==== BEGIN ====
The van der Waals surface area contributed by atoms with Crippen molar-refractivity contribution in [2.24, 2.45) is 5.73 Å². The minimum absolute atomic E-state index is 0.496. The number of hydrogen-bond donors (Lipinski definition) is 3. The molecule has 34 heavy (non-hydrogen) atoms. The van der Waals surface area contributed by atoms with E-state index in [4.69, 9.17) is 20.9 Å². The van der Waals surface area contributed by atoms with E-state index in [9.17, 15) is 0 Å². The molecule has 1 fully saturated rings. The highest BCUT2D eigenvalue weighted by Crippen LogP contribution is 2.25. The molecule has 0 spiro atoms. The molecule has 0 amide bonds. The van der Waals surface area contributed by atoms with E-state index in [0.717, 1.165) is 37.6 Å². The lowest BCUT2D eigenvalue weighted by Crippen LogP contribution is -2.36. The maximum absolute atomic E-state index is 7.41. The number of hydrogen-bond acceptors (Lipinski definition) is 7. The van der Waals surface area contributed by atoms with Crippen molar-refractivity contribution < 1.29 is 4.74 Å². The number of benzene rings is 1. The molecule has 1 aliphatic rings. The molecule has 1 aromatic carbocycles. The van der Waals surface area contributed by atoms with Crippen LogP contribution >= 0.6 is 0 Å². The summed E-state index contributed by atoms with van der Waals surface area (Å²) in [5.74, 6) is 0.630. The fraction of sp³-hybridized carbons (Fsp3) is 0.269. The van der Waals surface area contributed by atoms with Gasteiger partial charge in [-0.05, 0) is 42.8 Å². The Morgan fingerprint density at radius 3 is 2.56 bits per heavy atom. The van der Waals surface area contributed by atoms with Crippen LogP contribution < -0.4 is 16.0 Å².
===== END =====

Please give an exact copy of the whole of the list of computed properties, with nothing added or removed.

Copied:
The van der Waals surface area contributed by atoms with Crippen molar-refractivity contribution in [2.24, 2.45) is 5.73 Å². The minimum absolute atomic E-state index is 0.496. The number of hydrogen-bond donors (Lipinski definition) is 3. The molecule has 34 heavy (non-hydrogen) atoms. The van der Waals surface area contributed by atoms with E-state index in [4.69, 9.17) is 20.9 Å². The van der Waals surface area contributed by atoms with E-state index in [9.17, 15) is 0 Å². The molecule has 1 fully saturated rings. The highest BCUT2D eigenvalue weighted by Crippen LogP contribution is 2.25. The molecule has 0 spiro atoms. The molecule has 0 amide bonds. The van der Waals surface area contributed by atoms with E-state index in [0.717, 1.165) is 37.6 Å². The lowest BCUT2D eigenvalue weighted by Crippen LogP contribution is -2.36. The maximum absolute atomic E-state index is 7.41. The number of hydrogen-bond acceptors (Lipinski definition) is 7. The van der Waals surface area contributed by atoms with Crippen molar-refractivity contribution < 1.29 is 4.74 Å². The number of benzene rings is 1. The molecule has 1 aliphatic rings. The molecule has 1 aromatic carbocycles. The van der Waals surface area contributed by atoms with Crippen LogP contribution >= 0.6 is 0 Å². The summed E-state index contributed by atoms with van der Waals surface area (Å²) in [5.74, 6) is 0.630. The fraction of sp³-hybridized carbons (Fsp3) is 0.269. The van der Waals surface area contributed by atoms with Gasteiger partial charge in [-0.05, 0) is 42.8 Å². The Morgan fingerprint density at radius 3 is 2.56 bits per heavy atom. The van der Waals surface area contributed by atoms with Crippen LogP contribution < -0.4 is 16.0 Å².